$$\begin{aligned} |E|_w = w(R(a_1,a_3)^{e_{11}} \wedge R(a_1,a_4)^{e_{12}} \wedge R(a_2,a_3)^{e_{21}} \wedge R(a_2,a_4)^{e_{22}}). \end{aligned}$$

We will omit the subscript

*w* if it is clear from the context. Notice that when

\(D=(d_{i,j})\) is an

\(N \times N\) \(\{0,1\}\)-matrix, then for

*E* as above we have

$$\begin{aligned} |E|_{w^D} = N^{-4} \sum _{i,j,r,s} d_{i,r}^{e_{11}} d_{i,s}^{e_{12}}d_{j,r}^{e_{21}} d_{j,s}^{e_{22}}, \end{aligned}$$

(4)

where

\(x^1=x, x^0= 1-x\). We will write

\(|E|_D\) in place of

\(|E|_{w^D}\).

A useful observation is that for any probability function

*w* satisfying Ex, |

*E*| is invariant under permuting rows and permuting columns so for example

$$\begin{aligned} \left| \begin{array}{ll} 1&{}0 \\ 1&{} 0 \end{array} \right| = \left| \begin{array}{ll} 0&{}1 \\ 0&{} 1 \end{array} \right| , \left| \begin{array}{ll} 1&{}1 \\ 0&{} 0 \end{array} \right| = \left| \begin{array}{ll} 0&{}0 \\ 1&{} 1 \end{array} \right| , \left| \begin{array}{ll} 1&{}0 \\ 0&{} 1 \end{array} \right| = \left| \begin{array}{ll} 0&{}1 \\ 1&{} 0 \end{array} \right| , \end{aligned}$$

$$\begin{aligned} \left| \begin{array}{ll} 1&{}0 \\ 0&{} 0 \end{array} \right| = \left| \begin{array}{ll} 0&{}1 \\ 0&{} 0 \end{array} \right| = \left| \begin{array}{ll} 0&{}0 \\ 0&{} 1 \end{array} \right| = \left| \begin{array}{ll} 0&{}0 \\ 1&{} 0 \end{array} \right| ,\end{aligned}$$

(5)

etc. We will use this observation frequently in what follows.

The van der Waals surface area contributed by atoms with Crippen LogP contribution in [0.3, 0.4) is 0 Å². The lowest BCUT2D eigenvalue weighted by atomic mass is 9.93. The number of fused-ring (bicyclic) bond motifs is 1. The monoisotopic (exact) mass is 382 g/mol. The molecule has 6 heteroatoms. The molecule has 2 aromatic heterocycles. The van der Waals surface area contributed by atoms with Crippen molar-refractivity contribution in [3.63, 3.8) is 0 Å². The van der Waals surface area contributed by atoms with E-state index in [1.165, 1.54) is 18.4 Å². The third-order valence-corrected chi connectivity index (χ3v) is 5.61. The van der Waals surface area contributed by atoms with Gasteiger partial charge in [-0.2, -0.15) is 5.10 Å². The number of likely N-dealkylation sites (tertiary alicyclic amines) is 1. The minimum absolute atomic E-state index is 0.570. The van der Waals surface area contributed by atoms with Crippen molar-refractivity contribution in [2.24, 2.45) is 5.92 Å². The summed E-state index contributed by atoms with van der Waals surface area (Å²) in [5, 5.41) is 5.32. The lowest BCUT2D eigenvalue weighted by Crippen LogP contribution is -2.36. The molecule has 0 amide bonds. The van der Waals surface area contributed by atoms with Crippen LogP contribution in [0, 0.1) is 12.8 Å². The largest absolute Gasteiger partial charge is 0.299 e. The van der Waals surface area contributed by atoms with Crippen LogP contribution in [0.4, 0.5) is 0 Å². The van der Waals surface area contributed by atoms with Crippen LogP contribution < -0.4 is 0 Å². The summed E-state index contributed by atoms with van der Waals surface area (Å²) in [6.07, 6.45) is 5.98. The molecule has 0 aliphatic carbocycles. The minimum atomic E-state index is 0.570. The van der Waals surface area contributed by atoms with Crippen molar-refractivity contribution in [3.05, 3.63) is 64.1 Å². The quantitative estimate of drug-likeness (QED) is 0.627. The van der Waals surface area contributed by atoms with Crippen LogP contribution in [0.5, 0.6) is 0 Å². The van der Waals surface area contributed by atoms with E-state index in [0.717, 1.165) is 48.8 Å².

Let

$$\begin{aligned} X= \left| \begin{array}{ll} 1&{}1 \\ 1&{} 1 \end{array} \right| ~ + ~ \left| \begin{array}{ll} 0 &{}0 \\ 0&{} 0\end{array} \right| , Y= \left| \begin{array}{ll} 1&{}1 \\ 1&{} 0 \end{array} \right| ~ + ~ \left| \begin{array}{ll} 0 &{}0 \\ 0&{} 1\end{array} \right| , T= \left| \begin{array}{ll} 1&{}0 \\ 1&{} 0 \end{array} \right| , U= \left| \begin{array}{ll} 1&{}0 \\ 0&{} 1 \end{array} \right| , Z= \left| \begin{array}{ll} 0&{}0 \\ 1&{} 1 \end{array} \right| . \end{aligned}$$

**Proof.** We shall prove that

\(T \ge U\), the other inequalities follow similarly. Let

\(D=(d_{i,j})\) be an

\(N \times N\) \(\{0,1\}\)-matrix and assume first that

\(w= w^D \). By the above observation,

$$\begin{aligned} T~= ~\frac{1}{2}\left( \,\left| \begin{array}{ll} 1&{}0 \\ 1&{} 0 \end{array} \right| _{D}+\left| \begin{array}{ll} 0&{}1 \\ 0&{} 1 \end{array} \right| _{D}\right) ~~~~~ U~=~ \frac{1}{2} \left( \,\left| \begin{array}{ll} 1&{}0 \\ 0&{} 1 \end{array} \right| _{D}+\left| \begin{array}{ll} 0&{}1 \\ 1&{} 0 \end{array} \right| _{D}\right) \end{aligned}$$

so

\(T \ge U\) is the inequality

$$\begin{aligned} \sum _{i,j,r,s} d_{i,r} (1-d_{i,s}) d_{j,r}(1- d_{j,s})+ \sum _{i,j,r,s} (1-d_{i,r})d_{i,s} (1-d_{j,r}) d_{j,s} ~~~~~~~~\\ \quad ~~~~~~~~~~~~~~~~~ \ge \sum _{i,j,r,s} d_{i,r}(1- d_{i,s})(1-d_{j,r})d_{j,s}+ \sum _{i,j,r,s} (1-d_{i,r}) d_{i,s} d_{j,r} (1- d_{j,s}) \end{aligned}$$

which is equivalent to the sum over

*r*,

*s* of